In the last two posts in this series we have described a number of lines of evidence for whale evolution to illustrate two things: the incredible predictive power of evolutionary theory, and how a wide array of evidence from multiple disciplines converges to support it. In this post, we continue to explore how whale evolution is supported by converging lines of evidence, briefly comment on how multiple lines of evidence also support human evolution, and discuss how Christian anti-evolutionary approaches offer scientists less, not more, predictive power.
Whale evolution: tying a few remaining threads together
In our first post on whales, we noted that an evolutionary understanding of their origins from terrestrial ancestors raised certain questions:
Instantly this prediction raises a host of uncomfortable questions: where did their hind limbs go? How did they acquire a blowhole on the top of their heads when other mammals have two nostrils on the front of their faces? How did they transition to giving birth in the water? What happened to the teeth of the baleen whales? What happened to the hair characteristic of mammals? and so on. In some ways, evolutionary thinking about whales creates more difficulties than it appears to solve.
And yet, these difficulties are the stuff of science. If indeed our “educated guess” of terrestrial, tetrapod ancestry for whales is correct, the evidence will show that these transitions, challenging though they may seem, did indeed occur on the road to becoming “truly cetacean”.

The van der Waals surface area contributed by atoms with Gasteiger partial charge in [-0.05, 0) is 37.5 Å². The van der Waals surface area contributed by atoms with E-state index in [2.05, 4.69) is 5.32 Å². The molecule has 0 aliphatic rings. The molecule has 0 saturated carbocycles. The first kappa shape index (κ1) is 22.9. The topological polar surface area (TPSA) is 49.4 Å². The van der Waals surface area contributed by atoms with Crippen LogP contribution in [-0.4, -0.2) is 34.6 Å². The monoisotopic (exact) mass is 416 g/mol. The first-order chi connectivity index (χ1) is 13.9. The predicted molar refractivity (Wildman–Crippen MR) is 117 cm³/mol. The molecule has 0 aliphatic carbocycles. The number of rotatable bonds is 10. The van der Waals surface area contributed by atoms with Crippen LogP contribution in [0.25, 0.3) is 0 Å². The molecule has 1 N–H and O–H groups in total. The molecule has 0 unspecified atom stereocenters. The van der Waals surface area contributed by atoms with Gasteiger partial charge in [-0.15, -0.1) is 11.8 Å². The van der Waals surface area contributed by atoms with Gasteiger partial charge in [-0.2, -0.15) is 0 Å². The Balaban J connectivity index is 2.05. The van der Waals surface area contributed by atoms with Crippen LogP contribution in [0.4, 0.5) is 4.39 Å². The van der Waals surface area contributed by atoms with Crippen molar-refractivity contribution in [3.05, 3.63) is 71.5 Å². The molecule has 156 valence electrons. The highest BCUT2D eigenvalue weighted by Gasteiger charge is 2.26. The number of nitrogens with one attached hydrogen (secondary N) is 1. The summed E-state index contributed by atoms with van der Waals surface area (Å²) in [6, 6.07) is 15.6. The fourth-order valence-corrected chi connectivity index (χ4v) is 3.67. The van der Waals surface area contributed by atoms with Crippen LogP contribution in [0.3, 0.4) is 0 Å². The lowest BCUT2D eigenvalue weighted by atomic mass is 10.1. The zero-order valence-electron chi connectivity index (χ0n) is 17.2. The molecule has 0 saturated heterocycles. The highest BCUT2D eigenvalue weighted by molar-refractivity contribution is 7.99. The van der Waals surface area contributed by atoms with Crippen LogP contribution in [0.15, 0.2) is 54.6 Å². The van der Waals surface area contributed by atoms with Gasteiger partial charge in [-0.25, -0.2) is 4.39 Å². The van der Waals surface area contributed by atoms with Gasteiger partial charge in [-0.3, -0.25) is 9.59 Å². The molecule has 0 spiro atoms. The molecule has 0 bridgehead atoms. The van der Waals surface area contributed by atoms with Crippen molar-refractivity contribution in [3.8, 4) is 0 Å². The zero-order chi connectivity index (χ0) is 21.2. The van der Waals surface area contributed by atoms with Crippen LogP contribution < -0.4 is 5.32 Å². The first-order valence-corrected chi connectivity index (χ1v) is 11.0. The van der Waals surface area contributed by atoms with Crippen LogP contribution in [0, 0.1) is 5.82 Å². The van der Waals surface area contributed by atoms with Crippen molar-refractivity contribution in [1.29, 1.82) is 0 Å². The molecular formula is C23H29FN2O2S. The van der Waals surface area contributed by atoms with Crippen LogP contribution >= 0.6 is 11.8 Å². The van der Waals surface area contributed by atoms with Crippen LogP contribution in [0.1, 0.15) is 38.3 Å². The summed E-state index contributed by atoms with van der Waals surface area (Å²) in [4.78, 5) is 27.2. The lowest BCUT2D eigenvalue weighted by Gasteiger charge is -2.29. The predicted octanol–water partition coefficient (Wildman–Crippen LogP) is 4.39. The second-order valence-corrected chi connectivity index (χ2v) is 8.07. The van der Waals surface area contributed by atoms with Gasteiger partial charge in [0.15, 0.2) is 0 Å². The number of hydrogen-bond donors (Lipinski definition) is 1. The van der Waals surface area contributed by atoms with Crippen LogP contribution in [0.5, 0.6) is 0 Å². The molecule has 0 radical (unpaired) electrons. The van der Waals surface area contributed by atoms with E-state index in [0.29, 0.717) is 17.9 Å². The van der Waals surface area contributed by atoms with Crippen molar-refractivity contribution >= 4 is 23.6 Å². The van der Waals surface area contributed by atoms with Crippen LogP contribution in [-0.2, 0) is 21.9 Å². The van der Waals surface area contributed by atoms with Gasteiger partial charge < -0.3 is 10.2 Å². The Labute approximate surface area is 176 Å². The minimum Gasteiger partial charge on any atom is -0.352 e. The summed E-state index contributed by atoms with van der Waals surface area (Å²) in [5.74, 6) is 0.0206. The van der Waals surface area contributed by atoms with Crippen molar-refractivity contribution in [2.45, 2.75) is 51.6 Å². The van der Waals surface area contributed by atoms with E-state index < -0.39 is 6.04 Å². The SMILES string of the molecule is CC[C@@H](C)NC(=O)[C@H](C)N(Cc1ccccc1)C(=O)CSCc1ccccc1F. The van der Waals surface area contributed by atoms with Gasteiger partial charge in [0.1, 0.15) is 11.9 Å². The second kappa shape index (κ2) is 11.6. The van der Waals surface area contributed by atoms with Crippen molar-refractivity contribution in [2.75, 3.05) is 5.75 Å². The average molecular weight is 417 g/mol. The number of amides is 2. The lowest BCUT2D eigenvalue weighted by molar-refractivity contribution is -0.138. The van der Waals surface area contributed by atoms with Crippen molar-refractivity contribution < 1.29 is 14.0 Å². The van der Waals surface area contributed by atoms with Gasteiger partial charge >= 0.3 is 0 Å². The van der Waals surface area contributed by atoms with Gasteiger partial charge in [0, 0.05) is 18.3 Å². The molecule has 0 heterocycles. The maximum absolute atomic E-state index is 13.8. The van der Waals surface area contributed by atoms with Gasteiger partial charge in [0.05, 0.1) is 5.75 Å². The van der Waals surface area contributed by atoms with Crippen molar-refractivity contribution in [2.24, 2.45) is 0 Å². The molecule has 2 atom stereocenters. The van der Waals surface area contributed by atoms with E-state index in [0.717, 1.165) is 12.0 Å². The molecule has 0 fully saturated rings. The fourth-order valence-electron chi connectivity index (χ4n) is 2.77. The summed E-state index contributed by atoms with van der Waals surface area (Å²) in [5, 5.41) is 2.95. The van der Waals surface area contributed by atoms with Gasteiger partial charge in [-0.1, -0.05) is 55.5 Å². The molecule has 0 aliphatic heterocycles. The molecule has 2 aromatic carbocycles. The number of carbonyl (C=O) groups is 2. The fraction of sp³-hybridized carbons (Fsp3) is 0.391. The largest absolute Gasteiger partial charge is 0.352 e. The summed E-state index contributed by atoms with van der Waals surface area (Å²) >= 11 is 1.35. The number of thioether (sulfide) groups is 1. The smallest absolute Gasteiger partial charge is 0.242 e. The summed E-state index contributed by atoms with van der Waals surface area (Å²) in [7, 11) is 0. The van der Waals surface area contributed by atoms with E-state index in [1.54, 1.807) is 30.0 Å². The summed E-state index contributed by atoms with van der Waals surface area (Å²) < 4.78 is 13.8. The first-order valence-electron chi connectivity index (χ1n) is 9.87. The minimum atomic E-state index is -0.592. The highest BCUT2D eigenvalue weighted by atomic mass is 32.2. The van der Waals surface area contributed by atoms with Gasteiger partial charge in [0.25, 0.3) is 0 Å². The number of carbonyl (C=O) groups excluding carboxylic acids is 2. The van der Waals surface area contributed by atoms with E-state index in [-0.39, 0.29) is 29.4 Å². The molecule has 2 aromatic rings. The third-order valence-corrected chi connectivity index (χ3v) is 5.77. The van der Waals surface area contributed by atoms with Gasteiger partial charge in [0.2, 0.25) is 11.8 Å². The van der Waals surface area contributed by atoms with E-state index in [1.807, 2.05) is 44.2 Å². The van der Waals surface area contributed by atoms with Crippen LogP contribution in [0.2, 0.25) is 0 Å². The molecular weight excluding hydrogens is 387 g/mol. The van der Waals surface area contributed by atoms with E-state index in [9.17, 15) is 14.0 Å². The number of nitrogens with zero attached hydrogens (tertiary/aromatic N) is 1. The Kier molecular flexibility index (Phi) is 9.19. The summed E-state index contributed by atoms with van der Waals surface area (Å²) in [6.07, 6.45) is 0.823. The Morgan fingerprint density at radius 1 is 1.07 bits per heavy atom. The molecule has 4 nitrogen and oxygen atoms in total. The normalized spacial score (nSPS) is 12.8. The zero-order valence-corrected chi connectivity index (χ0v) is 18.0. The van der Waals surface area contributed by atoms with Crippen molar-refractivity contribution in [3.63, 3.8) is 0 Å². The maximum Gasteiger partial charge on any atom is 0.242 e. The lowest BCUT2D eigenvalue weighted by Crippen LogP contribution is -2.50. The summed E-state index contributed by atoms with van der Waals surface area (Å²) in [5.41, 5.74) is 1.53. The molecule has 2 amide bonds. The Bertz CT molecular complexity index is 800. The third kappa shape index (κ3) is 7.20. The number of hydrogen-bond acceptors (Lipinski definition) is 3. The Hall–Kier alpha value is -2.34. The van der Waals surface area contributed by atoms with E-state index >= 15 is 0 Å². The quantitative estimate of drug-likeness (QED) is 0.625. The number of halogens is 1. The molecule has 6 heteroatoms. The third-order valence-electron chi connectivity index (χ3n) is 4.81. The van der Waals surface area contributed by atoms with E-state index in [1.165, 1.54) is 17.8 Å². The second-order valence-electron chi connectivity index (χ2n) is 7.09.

Of this list, we’ve tackled all but a few: the transition from nostrils to blowholes, and the transition to birth in a water environment. The first has some good lines of evidence that speak to it, while the second remains more of an open question. As with studies on hind limb loss, the combined approaches of embryology (studying the development of modern whales from fertilized eggs) and paleontology (looking for relatives of modern whales in the fossil record) provide some clues as to how these features came to be in modern whales.
From nostrils to blowhole, and other details
Numerous whale species in the fossil record support the notion that the nostril-to-blowhole transition arose slowly. Earlier whales in the fossil record have nostrils at the tip of their snouts, and several later species are known with nostrils progressively further back on the skull. Some of these species have been discussed here previously and provide some “snapshots” of the process over large spans of time.
In addition to these observations, embryology yields still more clues. During early embryogenesis, modern cetaceans look like a typical mammalian embryo: four limb buds (as we have discussed previously) with distinct digits visible, a tapering tail that extends past the anal opening (the characteristic mammalian “post-anal tail”), and two nares (the technical term for nostrils) on the front of the face. Indeed, one would be hard-pressed to distinguish whale embryos from other mammals at this point, even humans, unless one knew about small differences to look for. Later in development, however, things are markedly more whale-like: the digits are no longer discernable in what are now clearly flippers, the tail is no longer slender and tapered but is developing projections that will become flukes, and the nostrils have migrated to the top of the head to form a blowhole. Fascinating images of cetacean developmental stages that illustrate these transitions in dolphins can be seen at the Digital Library of Dolphin Development and are well worth exploring. Taken together, paleontology and embryology provide independent lines of evidence that these features arose over time as gradual modifications to a more typical mammalian body plan.
Dolphin embryos show hindlimb buds in early stages of development.
Giving birth: from land to water?